"The economy cannot build positive momentum with the meager number of jobs that are being created. Small business owners have low confidence and a grim outlook because of the costly and expensive policies and regulations that are being advanced in Washington. Entrepreneurs and businesses will not add jobs just because the President's job council says that the private sector must 'do more'. First and foremost, federal policies must encourage small business owners to do more by taking less of their resources. If the President listened to small business owners on a regular basis, he would hear just this. Federal policies need a drastic overhaul," said Kerrigan.
SBE Council Chief Economist Raymond Keating observed that the string of bad economic news has overwhelmed the bit of good news on jobs.
"Even the unemployment rate dropping from 9.2% in June to 9.1% in July was based on negative trends," said Keating.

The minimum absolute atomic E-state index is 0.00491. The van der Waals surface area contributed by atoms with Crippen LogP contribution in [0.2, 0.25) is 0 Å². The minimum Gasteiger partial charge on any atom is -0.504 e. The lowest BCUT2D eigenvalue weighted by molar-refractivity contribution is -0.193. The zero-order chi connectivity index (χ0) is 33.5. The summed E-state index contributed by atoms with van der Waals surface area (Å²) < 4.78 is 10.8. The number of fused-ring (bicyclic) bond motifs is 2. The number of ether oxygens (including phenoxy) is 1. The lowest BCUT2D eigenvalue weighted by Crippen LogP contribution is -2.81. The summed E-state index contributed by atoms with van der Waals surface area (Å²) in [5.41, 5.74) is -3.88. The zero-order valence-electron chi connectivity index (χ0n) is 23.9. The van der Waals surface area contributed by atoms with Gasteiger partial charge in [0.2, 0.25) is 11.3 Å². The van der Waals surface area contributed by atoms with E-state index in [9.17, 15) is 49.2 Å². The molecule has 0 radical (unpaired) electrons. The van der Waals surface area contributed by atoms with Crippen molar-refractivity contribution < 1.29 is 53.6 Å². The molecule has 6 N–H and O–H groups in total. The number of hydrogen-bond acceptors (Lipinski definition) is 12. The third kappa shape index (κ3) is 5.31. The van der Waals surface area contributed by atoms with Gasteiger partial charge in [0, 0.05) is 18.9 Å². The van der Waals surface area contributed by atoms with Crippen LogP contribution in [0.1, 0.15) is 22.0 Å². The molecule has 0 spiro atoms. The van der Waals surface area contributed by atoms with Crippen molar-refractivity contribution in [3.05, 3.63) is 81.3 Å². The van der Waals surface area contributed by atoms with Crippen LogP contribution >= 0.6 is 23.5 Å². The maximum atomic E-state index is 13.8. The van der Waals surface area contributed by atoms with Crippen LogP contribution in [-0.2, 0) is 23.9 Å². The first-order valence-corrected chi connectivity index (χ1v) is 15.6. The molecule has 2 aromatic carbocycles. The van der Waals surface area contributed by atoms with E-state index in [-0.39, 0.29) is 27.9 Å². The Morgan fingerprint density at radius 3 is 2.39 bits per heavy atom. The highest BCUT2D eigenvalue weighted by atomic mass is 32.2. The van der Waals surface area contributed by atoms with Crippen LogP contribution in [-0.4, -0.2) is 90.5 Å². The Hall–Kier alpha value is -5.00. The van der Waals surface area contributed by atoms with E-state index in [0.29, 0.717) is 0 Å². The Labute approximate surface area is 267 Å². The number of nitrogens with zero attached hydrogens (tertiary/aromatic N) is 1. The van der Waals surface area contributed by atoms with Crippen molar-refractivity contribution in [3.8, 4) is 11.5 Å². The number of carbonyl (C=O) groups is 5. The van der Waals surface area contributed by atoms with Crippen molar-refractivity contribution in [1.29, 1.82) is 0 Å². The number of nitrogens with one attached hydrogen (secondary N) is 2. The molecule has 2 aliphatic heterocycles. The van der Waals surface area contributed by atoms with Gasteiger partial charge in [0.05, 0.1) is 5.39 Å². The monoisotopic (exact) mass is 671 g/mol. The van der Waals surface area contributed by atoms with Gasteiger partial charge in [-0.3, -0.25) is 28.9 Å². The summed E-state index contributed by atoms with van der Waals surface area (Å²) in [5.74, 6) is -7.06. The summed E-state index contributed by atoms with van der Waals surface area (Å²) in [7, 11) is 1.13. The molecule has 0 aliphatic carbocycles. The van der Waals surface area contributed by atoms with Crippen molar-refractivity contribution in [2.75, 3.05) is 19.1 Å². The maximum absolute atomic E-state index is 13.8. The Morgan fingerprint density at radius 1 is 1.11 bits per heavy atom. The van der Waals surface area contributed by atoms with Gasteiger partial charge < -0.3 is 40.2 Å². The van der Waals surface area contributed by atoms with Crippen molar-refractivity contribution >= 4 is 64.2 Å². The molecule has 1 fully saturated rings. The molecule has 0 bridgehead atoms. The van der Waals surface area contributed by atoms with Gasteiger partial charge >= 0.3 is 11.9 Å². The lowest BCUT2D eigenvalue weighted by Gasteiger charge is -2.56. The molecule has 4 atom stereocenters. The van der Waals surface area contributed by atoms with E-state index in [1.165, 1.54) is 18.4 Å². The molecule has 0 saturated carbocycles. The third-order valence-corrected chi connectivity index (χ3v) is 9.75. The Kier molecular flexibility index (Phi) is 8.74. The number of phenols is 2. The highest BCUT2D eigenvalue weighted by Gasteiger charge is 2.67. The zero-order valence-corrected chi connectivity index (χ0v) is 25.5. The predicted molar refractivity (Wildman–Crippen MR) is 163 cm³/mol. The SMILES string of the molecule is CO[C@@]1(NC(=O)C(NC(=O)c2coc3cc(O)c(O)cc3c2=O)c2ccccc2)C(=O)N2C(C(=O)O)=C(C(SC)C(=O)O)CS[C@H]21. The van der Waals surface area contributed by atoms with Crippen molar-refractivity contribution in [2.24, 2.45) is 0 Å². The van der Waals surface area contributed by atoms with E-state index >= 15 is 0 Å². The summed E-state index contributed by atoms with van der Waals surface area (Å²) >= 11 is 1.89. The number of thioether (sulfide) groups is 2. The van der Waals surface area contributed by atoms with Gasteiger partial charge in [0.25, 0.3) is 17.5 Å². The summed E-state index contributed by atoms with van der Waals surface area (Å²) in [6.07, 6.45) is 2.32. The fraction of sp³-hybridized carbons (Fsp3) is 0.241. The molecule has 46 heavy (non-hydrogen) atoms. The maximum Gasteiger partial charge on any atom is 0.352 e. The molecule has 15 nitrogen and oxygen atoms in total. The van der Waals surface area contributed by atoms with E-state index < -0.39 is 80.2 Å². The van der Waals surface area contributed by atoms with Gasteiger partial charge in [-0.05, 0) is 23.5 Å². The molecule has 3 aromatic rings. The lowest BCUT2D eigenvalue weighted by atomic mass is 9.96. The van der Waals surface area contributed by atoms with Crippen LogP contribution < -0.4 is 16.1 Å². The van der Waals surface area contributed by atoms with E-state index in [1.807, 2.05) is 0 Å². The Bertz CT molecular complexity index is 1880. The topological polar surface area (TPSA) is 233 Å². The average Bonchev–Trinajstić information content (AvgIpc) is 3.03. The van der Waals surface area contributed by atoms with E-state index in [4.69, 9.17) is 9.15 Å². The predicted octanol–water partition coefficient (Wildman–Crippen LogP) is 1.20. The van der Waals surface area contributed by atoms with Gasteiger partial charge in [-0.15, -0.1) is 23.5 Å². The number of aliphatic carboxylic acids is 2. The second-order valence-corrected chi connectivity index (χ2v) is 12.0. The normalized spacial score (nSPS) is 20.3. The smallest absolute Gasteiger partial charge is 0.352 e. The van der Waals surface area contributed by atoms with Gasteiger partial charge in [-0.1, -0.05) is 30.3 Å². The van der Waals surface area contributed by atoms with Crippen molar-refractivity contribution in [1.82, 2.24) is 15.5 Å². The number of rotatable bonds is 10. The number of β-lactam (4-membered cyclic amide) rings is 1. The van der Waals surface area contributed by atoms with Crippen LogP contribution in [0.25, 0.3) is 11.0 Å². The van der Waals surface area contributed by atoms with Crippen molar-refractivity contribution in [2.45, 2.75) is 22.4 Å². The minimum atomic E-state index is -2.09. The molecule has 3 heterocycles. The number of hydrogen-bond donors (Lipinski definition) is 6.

On the positive side, the establishment survey showed private sector payroll growth of 154,000, with total nonfarm payrolls up by117,000. But for the third straight month, the civilian labor force declined - dropping by 193,000 in July. At the same time, employment fell by 38,000 in July - the second straight monthly drop and the third decline in four months.
"That combination of a bigger decline in the labor force relative to the fall off in employment meant that the unemployment rate actually inched down. But it was not due to anything positive," added Keating.
Keating also noted that the labor force participation rate in July fell to 63.9% - the worst showing since May 1983 - and the employment-population ratio dropped to 58.1% -the worst since July 1983.
Keating concluded: "This continuing economic and employment mess makes clear that the policies of bailouts, massive increases in government spending, tax hikes,increased regulation, and loose monetary policy have accomplished nothing. In fact, they have imposed costs and uncertainties that have dragged the economy down. If serious about getting the economy and job creation back on track, then it's time to leave behind such bankrupt policymaking."